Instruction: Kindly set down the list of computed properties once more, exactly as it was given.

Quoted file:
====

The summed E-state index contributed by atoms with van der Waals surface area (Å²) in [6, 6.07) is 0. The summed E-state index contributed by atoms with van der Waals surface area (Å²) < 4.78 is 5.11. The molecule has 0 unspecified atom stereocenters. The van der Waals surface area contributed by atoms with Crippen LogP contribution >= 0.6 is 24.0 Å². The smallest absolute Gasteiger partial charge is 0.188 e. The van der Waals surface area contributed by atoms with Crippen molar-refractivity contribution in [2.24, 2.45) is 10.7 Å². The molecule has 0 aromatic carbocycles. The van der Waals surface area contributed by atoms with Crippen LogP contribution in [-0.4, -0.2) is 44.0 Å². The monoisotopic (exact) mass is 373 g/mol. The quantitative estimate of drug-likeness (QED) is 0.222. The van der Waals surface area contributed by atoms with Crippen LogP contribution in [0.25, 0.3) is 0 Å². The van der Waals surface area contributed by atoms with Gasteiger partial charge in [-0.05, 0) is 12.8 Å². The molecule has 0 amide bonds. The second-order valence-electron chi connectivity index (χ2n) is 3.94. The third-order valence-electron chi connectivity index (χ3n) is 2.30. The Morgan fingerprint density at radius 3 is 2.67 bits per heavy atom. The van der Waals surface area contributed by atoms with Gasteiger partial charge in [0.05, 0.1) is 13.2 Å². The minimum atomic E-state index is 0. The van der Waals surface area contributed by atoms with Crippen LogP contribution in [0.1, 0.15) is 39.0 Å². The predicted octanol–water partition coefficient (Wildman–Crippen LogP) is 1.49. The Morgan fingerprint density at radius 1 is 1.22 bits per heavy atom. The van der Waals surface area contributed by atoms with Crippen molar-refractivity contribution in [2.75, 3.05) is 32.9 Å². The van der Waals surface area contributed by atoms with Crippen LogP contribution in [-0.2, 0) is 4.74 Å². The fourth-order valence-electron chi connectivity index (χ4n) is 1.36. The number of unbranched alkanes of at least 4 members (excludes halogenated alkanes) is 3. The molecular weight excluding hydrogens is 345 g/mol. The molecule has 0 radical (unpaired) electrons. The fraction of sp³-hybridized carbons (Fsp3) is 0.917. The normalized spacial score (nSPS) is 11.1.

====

The summed E-state index contributed by atoms with van der Waals surface area (Å²) in [6, 6.07) is 0. The summed E-state index contributed by atoms with van der Waals surface area (Å²) < 4.78 is 5.11. The molecule has 0 unspecified atom stereocenters. The van der Waals surface area contributed by atoms with Crippen LogP contribution >= 0.6 is 24.0 Å². The smallest absolute Gasteiger partial charge is 0.188 e. The van der Waals surface area contributed by atoms with Crippen molar-refractivity contribution in [2.24, 2.45) is 10.7 Å². The molecule has 0 aromatic carbocycles. The van der Waals surface area contributed by atoms with Crippen LogP contribution in [-0.4, -0.2) is 44.0 Å². The monoisotopic (exact) mass is 373 g/mol. The quantitative estimate of drug-likeness (QED) is 0.222. The van der Waals surface area contributed by atoms with Crippen LogP contribution in [0.25, 0.3) is 0 Å². The van der Waals surface area contributed by atoms with Gasteiger partial charge in [-0.05, 0) is 12.8 Å². The molecule has 0 amide bonds. The second-order valence-electron chi connectivity index (χ2n) is 3.94. The third-order valence-electron chi connectivity index (χ3n) is 2.30. The Morgan fingerprint density at radius 3 is 2.67 bits per heavy atom. The van der Waals surface area contributed by atoms with Gasteiger partial charge in [0.05, 0.1) is 13.2 Å². The minimum atomic E-state index is 0. The van der Waals surface area contributed by atoms with Crippen LogP contribution in [0.1, 0.15) is 39.0 Å². The predicted octanol–water partition coefficient (Wildman–Crippen LogP) is 1.49. The Morgan fingerprint density at radius 1 is 1.22 bits per heavy atom. The van der Waals surface area contributed by atoms with Crippen molar-refractivity contribution in [2.75, 3.05) is 32.9 Å². The van der Waals surface area contributed by atoms with Crippen LogP contribution in [-0.2, 0) is 4.74 Å². The fourth-order valence-electron chi connectivity index (χ4n) is 1.36. The number of unbranched alkanes of at least 4 members (excludes halogenated alkanes) is 3. The molecular weight excluding hydrogens is 345 g/mol. The molecule has 0 radical (unpaired) electrons. The fraction of sp³-hybridized carbons (Fsp3) is 0.917. The normalized spacial score (nSPS) is 11.1.